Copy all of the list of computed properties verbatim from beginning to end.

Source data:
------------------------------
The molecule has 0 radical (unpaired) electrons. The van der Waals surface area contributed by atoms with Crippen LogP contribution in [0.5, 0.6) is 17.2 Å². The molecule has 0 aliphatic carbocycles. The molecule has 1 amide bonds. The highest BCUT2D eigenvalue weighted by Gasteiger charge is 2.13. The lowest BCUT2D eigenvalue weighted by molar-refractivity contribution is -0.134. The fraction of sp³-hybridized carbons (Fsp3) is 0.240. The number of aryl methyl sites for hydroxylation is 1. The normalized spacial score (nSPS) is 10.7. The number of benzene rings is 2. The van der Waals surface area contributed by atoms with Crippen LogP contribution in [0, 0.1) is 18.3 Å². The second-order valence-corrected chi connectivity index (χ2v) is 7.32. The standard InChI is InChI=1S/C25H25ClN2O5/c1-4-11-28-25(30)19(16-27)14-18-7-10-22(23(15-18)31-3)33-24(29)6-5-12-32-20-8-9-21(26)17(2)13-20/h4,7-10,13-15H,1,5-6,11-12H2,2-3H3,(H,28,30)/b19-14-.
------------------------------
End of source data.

The molecule has 0 radical (unpaired) electrons. The van der Waals surface area contributed by atoms with Crippen LogP contribution in [0.5, 0.6) is 17.2 Å². The molecule has 0 aliphatic carbocycles. The molecule has 1 amide bonds. The highest BCUT2D eigenvalue weighted by Gasteiger charge is 2.13. The lowest BCUT2D eigenvalue weighted by molar-refractivity contribution is -0.134. The fraction of sp³-hybridized carbons (Fsp3) is 0.240. The number of aryl methyl sites for hydroxylation is 1. The normalized spacial score (nSPS) is 10.7. The number of benzene rings is 2. The van der Waals surface area contributed by atoms with Crippen LogP contribution in [0, 0.1) is 18.3 Å². The second-order valence-corrected chi connectivity index (χ2v) is 7.32. The standard InChI is InChI=1S/C25H25ClN2O5/c1-4-11-28-25(30)19(16-27)14-18-7-10-22(23(15-18)31-3)33-24(29)6-5-12-32-20-8-9-21(26)17(2)13-20/h4,7-10,13-15H,1,5-6,11-12H2,2-3H3,(H,28,30)/b19-14-.